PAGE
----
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Galapagos whales hold pollutant mystery
Whales living near the Galapagos Islands appear to have been exposed to higher levels of pollutants than those in other areas of the Pacific, say an international team of researchers.

The results are surprising given the Galapagos Islands - a UNESCO marine reserve - are considered pristine.

The research, published today in Environmental Health Perspectives, was part of a five-year voyage of the world's tropical and subtropical oceans which began in 1999.

Persistent organic pollutants (POPs), such as polycyclic aromatic hydrocarbons (PAHs) and the insecticide DDT, cannot be broken down. Instead they travel in air and water currents around the world, eventually finding their way into the food chain.

Marine mammals such as sperm whales are good indicators of ocean health because their long life-spans and high position in the food chain means their tissues accumulate these chemicals. Given females and juveniles tend to stay within a 1000-kilometre range, they can also provide an indicator of the presence of pollutants in different areas.

The researchers, led by Dr Celine Godard-Codding of Texas Tech University, took skin samples from 234 whales at five locations across the Pacific Ocean: the Gulf of California, the Galapagos Islands, waters between the Galapagos Islands and Kiribati (Pacific Crossing), Kiribati and Papua New Guinea.

They found that levels of an enzyme called CYP1A1, which is induced by POPs, were highest in whales found near the Galapagos Islands and lowest in those near Kiribati and the Pacific Crossing, furthest away from the continents.

This isn't the first time that such chemicals have been found in sperm whales, but it is the first to compare potential exposure in different areas, says Godard-Codding, an assistant professor in the University's Department of Environmental Toxicology.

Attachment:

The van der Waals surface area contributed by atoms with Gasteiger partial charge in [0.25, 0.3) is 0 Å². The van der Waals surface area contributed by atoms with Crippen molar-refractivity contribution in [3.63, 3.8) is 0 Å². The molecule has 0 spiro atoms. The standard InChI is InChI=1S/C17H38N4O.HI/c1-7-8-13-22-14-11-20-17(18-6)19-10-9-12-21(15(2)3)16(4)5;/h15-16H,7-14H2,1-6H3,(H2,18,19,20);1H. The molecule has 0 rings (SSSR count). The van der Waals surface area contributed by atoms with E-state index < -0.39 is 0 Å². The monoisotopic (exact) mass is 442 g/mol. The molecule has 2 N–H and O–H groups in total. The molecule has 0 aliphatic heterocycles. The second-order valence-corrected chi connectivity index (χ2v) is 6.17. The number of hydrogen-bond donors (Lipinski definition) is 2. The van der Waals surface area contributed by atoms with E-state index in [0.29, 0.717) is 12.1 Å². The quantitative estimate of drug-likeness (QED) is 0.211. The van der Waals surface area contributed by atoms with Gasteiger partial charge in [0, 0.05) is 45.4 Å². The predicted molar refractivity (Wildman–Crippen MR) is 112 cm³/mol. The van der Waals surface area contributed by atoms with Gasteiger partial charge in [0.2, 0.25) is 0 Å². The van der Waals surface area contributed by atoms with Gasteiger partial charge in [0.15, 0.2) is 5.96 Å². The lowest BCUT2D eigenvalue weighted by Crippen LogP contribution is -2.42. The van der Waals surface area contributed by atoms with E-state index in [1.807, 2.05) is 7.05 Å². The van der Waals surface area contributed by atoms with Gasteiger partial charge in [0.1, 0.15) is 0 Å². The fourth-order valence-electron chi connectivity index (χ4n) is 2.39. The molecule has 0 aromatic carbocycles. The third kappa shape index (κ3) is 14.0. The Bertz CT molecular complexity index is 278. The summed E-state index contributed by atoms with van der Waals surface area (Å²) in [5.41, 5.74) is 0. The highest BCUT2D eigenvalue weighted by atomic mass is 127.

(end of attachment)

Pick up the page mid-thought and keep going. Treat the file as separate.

Mixed messages from results

Age, gender, position in the food chain or whale migration could not account for the difference in CYP1A1, she says, adding the team was surprised by the findings.

"If we'd have had to guess we would have said that we might find higher levels in whales that had been close to industrialised countries, so perhaps whales from the Gulf of California. But everybody thinks of the Galapagos as a pristine area," says Godard-Codding.

But CYP1A1 levels did not appear to correlate with the levels of pollutants found in the whale tissue. Godard-Codding says this is probably because the samples that can be taken humanely were too small to adequately test for all the chemicals that induce CYP1A1.

She says it's also possible that natural sources of the pollutants, such as PAHs from volcanic eruptions, could account for some of the CYP1A1 present.

"We cannot know for sure that the whales from the Galapagos actually have higher levels of pollutants in their tissue. It's not that that's not the case, we just don't have the data to prove it."

Godard-Codding says the research has helped to identify the Galapagos as an area of interest and that further research should be done to look at the marine food chain there to see if it is more contaminated than other areas.

"You have to think about the ocean as the final sink for contaminants," she says. Given enough time, whatever pollutants are in the environment - from car exhausts, industry, agricultural practices - all of those contaminants end up in the ocean. No area of the world is pristine."

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